The High Costs of Employee Theft
The High Cost of Employee Theft: Is it Happening to You?

It can be a shock to discover that theft is occurring in your workplace. Each of your staff may have shone at recruitment, with no visible trust issues apparent. So how can we reconcile our valuable personnel with the fact that theft regularly occurs in the workplace? What did we miss? Let’s take a look at the typical way in which workplace theft occurs, plus some startling statistics about the costs to industry.

The many ways to thieve

On shop floors, at workstations and in warehouses, Australians are stealing an accumulated $2 billion from retail employers alone each year, according to the Australian Retailers Association. Cold hard cash and inventory are certainly among the most popular ways for staff to steal from the workplace. In fact, staff members tend to pilfer from workplaces at approximately the same rate as customers. And for ordinary customers, we enjoy a 3% added cost to our purchases, courtesy of employee theft. But there are other, less obvious methods by which staff can fatten their pay packets. False invoices, inflated petty cash claims, sneaky discounts to friends, personal activities in company time, irregular credit transactions, undeclared client gifts, falsified documents and inaccurate time sheet entries can all work to strip away from the employer’s bottom line. 

Who and why?
We would perhaps not be surprised to learn that a lower-paid cashier has had a hand in the till to help pay their rent or groceries. Yet such generalisations don’t necessarily hold in the context of the ‘average’ workplace thief. In fact, the staff who tend to steal the most from bosses are those in the higher-paid and higher-access executive roles. With access to financial resources such as company credit cards, cab vouchers and expense accounts, white collar managers unfortunately take the gong for the greatest theft in the workforce. And for those personnel involved in daily dealing with accounts, revenue and general finance, the temptation to thieve can also be extremely evident. It can be a simple case of opportunity meets temptation for those workers given the greatest trust.
When the chips are down
It is perhaps not surprising that attempts by workers to steal tend to increase during times of economic downturn; costs climb and paying bills can become harder each day. And it is also at this time that employers are actually more likely to take a zero-tolerance approach to fraud and theft. It is important, however, for workplaces to take a measured stance on workplace theft reduction. This includes not making any hasty decisions once a thief is detected.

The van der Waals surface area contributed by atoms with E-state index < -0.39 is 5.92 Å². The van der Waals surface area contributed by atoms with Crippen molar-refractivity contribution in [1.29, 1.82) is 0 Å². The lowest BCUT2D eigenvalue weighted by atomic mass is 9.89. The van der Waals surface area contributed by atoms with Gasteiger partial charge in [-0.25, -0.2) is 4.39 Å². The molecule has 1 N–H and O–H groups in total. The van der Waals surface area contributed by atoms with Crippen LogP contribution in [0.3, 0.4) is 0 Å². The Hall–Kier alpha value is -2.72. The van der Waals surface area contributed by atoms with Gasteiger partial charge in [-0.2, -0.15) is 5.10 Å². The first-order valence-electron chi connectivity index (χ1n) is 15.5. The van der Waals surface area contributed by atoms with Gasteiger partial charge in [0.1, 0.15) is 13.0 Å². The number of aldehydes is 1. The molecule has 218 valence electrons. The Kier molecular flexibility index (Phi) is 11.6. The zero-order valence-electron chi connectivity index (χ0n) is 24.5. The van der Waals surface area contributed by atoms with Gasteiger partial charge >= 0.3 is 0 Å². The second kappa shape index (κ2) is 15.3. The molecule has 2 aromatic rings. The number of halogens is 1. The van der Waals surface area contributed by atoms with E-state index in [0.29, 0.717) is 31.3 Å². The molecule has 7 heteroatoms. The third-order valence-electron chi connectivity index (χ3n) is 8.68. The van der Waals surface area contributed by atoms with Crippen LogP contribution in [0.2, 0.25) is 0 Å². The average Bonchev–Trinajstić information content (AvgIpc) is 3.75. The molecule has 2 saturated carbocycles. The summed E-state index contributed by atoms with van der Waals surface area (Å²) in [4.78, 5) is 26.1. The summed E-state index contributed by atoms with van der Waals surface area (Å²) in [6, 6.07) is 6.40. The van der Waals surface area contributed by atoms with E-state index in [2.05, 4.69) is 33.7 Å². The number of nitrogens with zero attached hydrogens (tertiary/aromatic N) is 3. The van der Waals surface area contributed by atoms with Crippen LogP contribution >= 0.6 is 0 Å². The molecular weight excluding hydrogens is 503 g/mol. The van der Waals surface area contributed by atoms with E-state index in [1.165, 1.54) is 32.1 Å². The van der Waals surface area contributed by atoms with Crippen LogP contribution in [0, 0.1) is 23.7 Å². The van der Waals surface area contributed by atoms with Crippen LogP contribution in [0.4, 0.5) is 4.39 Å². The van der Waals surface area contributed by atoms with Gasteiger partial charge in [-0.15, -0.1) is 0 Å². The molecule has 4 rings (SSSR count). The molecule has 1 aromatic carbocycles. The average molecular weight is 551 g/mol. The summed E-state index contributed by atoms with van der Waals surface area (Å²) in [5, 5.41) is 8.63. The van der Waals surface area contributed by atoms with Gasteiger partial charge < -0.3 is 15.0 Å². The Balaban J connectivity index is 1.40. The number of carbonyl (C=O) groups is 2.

Tips for employers
If an employee is suspected of theft, it is important for management to carry out an objective and professional investigation. Rather than jump to any conclusions, be sure to implement a process that adheres to the principles of procedural fairness. It is also important to regularly check and update your policies and procedures around fraud and theft. As part of this, ensure that the employment contract you use at recruitment has strong and clear explanations of the types of misdemeanour that will not be tolerated. Think also about your staff morale, including strategies for keeping employees content. There is a direct link between unhappy workplaces and the amount of theft engaged in by workers. Also think carefully about the right steps to take once theft is uncovered. It might be tempting to make an example of the employee who slips a stapler into his backpack, coming down swiftly and hard. Yet instant dismissal in such a case – particularly if the worker’s record is otherwise unblemished – might lead to unfortunate legal repercussions for the business. Work out if this is something with sufficient gravity to warrant calling the police, or if internal measures might suffice.
Keep it clear
Humans are of course a rather self-serving lot. Petty thievery might unfortunately be here to stay. Yet employers can take assertive measures to reduce the likelihood of workplace theft. First, develop and regularly check or policies and processes related to staff fraud and theft. Secondly, take measured action in relation to any allegations, and seek advice if you are uncertain about the best response. And finally – aim for a workplace with high morale and clear communication, to help reduce the temptation for wrongdoing among your staff.

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